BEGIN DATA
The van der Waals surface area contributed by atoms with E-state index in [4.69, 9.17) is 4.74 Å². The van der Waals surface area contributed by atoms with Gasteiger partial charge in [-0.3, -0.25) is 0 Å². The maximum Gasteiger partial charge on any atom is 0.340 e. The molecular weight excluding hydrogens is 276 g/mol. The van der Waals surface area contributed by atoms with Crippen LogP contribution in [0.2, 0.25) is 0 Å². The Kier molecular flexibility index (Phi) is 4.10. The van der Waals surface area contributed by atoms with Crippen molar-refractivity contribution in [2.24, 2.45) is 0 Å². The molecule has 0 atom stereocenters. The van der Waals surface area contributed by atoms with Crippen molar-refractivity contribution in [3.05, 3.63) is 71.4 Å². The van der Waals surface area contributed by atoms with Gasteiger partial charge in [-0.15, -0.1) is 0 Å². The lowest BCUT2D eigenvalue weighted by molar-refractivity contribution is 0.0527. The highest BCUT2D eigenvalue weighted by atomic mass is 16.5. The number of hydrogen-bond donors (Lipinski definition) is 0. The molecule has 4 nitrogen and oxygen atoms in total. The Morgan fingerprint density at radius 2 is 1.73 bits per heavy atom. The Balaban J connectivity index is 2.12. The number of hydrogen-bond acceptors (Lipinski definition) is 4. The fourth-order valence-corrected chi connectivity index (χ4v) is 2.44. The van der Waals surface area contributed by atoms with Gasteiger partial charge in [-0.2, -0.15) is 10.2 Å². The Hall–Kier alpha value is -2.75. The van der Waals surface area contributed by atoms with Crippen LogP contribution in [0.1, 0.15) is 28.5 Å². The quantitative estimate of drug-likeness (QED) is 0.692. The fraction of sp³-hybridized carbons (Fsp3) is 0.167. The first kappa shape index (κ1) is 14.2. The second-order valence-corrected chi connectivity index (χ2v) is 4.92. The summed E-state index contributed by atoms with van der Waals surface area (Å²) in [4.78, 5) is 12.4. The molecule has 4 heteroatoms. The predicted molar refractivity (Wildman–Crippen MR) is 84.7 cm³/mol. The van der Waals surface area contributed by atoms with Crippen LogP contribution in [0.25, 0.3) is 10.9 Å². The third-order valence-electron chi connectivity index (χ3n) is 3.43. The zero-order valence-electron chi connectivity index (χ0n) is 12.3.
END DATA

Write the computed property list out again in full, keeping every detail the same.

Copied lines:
The van der Waals surface area contributed by atoms with E-state index in [4.69, 9.17) is 4.74 Å². The van der Waals surface area contributed by atoms with Gasteiger partial charge in [-0.3, -0.25) is 0 Å². The maximum Gasteiger partial charge on any atom is 0.340 e. The molecular weight excluding hydrogens is 276 g/mol. The van der Waals surface area contributed by atoms with Crippen LogP contribution in [0.2, 0.25) is 0 Å². The Kier molecular flexibility index (Phi) is 4.10. The van der Waals surface area contributed by atoms with Crippen molar-refractivity contribution in [2.24, 2.45) is 0 Å². The molecule has 0 atom stereocenters. The van der Waals surface area contributed by atoms with Crippen molar-refractivity contribution in [3.05, 3.63) is 71.4 Å². The van der Waals surface area contributed by atoms with Gasteiger partial charge in [-0.15, -0.1) is 0 Å². The lowest BCUT2D eigenvalue weighted by molar-refractivity contribution is 0.0527. The highest BCUT2D eigenvalue weighted by atomic mass is 16.5. The number of hydrogen-bond donors (Lipinski definition) is 0. The molecule has 4 nitrogen and oxygen atoms in total. The Morgan fingerprint density at radius 2 is 1.73 bits per heavy atom. The Balaban J connectivity index is 2.12. The number of hydrogen-bond acceptors (Lipinski definition) is 4. The fourth-order valence-corrected chi connectivity index (χ4v) is 2.44. The van der Waals surface area contributed by atoms with Gasteiger partial charge in [-0.2, -0.15) is 10.2 Å². The Hall–Kier alpha value is -2.75. The van der Waals surface area contributed by atoms with Crippen LogP contribution in [0.1, 0.15) is 28.5 Å². The quantitative estimate of drug-likeness (QED) is 0.692. The fraction of sp³-hybridized carbons (Fsp3) is 0.167. The first kappa shape index (κ1) is 14.2. The second-order valence-corrected chi connectivity index (χ2v) is 4.92. The summed E-state index contributed by atoms with van der Waals surface area (Å²) in [4.78, 5) is 12.4. The molecule has 4 heteroatoms. The predicted molar refractivity (Wildman–Crippen MR) is 84.7 cm³/mol. The van der Waals surface area contributed by atoms with Crippen LogP contribution in [0.25, 0.3) is 10.9 Å². The third-order valence-electron chi connectivity index (χ3n) is 3.43. The zero-order valence-electron chi connectivity index (χ0n) is 12.3.